MIAMI (CBSMiami) – A police report details how a high-ranking Hialeah official managed to hide a glass pipe from police by inserting it in his rectum just before he was arrested last December.
Carlos López, 45, who at the time was the city’s purchasing director, was arrested on in Fort Lauderdale for using methamphetamine while driving through the city’s downtown area reported CBS4 news partner, The Miami Herald.
“López appeared visually shaken and seating. Lopez’s face was flushed from an apparent rise in body temperature and pupils were dilated,” said the arrest report, signed by an officer identified as R. Goderstad. “As Lopez searched for his license I observed involuntary muscle spasms in Lopez’s face as well as slurred repetitive speech. These symptoms are consistent with being under the influence of methamphetamine.”
The Fort Lauderdale arrest report says Officer Goderstad saw López’s 2008 Hyundai driving slowly on 4th Avenue NW when several men approached the vehicle. The men ran away when they saw the patrol car. López then accelerated the car to 50 MPH in a residential zone where the speed limit is 25. Goderstad stopped him.
Goderstad’s report says he suspected that López was under the influence of drugs and called a canine unit. A unit officer found a small metal container with methamphetamine.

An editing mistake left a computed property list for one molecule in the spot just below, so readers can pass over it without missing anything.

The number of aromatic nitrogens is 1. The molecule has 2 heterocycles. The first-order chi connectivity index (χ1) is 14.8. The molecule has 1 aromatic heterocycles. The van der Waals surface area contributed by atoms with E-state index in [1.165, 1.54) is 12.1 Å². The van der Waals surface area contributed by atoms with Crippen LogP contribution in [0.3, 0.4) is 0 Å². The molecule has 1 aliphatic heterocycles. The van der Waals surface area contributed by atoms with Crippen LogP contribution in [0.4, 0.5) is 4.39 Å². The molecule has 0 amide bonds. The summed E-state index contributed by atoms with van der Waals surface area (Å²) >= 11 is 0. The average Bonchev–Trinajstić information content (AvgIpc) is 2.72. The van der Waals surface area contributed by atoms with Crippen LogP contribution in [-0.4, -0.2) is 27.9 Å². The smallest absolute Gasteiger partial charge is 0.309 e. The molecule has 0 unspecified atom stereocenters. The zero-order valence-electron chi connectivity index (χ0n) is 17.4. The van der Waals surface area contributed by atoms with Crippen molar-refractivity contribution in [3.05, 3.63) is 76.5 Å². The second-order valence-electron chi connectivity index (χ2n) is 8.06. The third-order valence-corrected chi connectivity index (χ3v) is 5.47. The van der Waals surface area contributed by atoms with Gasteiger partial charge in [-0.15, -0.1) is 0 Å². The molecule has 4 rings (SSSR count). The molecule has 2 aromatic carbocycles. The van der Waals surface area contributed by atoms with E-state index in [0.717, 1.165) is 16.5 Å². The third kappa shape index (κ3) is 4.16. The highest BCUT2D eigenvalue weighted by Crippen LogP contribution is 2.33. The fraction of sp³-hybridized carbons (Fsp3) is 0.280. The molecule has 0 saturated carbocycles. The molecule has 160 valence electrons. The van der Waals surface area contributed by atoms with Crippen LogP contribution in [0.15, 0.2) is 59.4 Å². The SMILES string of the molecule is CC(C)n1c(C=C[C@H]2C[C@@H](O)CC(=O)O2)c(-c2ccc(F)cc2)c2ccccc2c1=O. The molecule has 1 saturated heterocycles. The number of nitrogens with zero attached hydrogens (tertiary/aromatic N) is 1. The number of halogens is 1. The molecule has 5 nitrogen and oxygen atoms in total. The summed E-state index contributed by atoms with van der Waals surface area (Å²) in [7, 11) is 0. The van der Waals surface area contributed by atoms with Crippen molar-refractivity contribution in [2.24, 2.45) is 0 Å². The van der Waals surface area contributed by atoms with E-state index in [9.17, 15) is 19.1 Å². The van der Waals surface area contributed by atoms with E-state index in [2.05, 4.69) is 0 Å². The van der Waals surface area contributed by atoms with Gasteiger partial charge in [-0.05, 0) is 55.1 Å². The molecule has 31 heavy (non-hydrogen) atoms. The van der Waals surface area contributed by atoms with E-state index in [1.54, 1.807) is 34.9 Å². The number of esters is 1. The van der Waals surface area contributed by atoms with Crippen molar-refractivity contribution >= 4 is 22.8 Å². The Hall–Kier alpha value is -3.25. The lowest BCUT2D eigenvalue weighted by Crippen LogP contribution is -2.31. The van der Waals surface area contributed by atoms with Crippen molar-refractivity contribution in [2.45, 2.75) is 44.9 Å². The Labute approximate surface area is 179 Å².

During the inspection, Goderstad noticed that López had his pants unbuttoned and asked him if he was hiding something, the report said. López initially denied it.
The canine unit officer “began speaking with Lopez at which time Lopez admitted to have a methamphetamine glass pipe inside his anal cavity,” the police report said. “Lopez then stated he placed it in his rectum as he was being pulled over so I wouldn’t find it if I searched his vehicle.”
The arrest report goes on to say López was taken to a hospital to have the pipe removed.
López did not comment to the paper Monday.
López has been in trouble while working for the City of Hialeah before, the paper reported based on city records.
In 2005, he was suspended for nearly a month for drug use.
In November 1997, according to that same record, López was suspended for 30 days, but no reason is given. A year later he was suspended for two days.
Mayor Carlos Hernández did not respond to questions by El Nuevo Herald.
Arnie Alonso, Hernández’s chief of staff, said briefly Monday that the City of Hialeah had taken “appropriate management measures” in López’s case and that they were awaiting court procedures in the Fort Lauderdale case.
A couple of weeks after the arrest, López was transferred from purchasing director to a leadership post in Public Works.
In the middle of February, when an El Nuevo Herald reporter asked Hernández the reasons for the surprising transfer, the mayor said it was part of a restructuring.
However, documents signed in early February reveal that López signed a “Last Chance” agreement because of the arrest in Fort Lauderdale.
A spokesman for the Broward state attorney’s office said there is a hearing in Lopez’s case scheduled for May 7.
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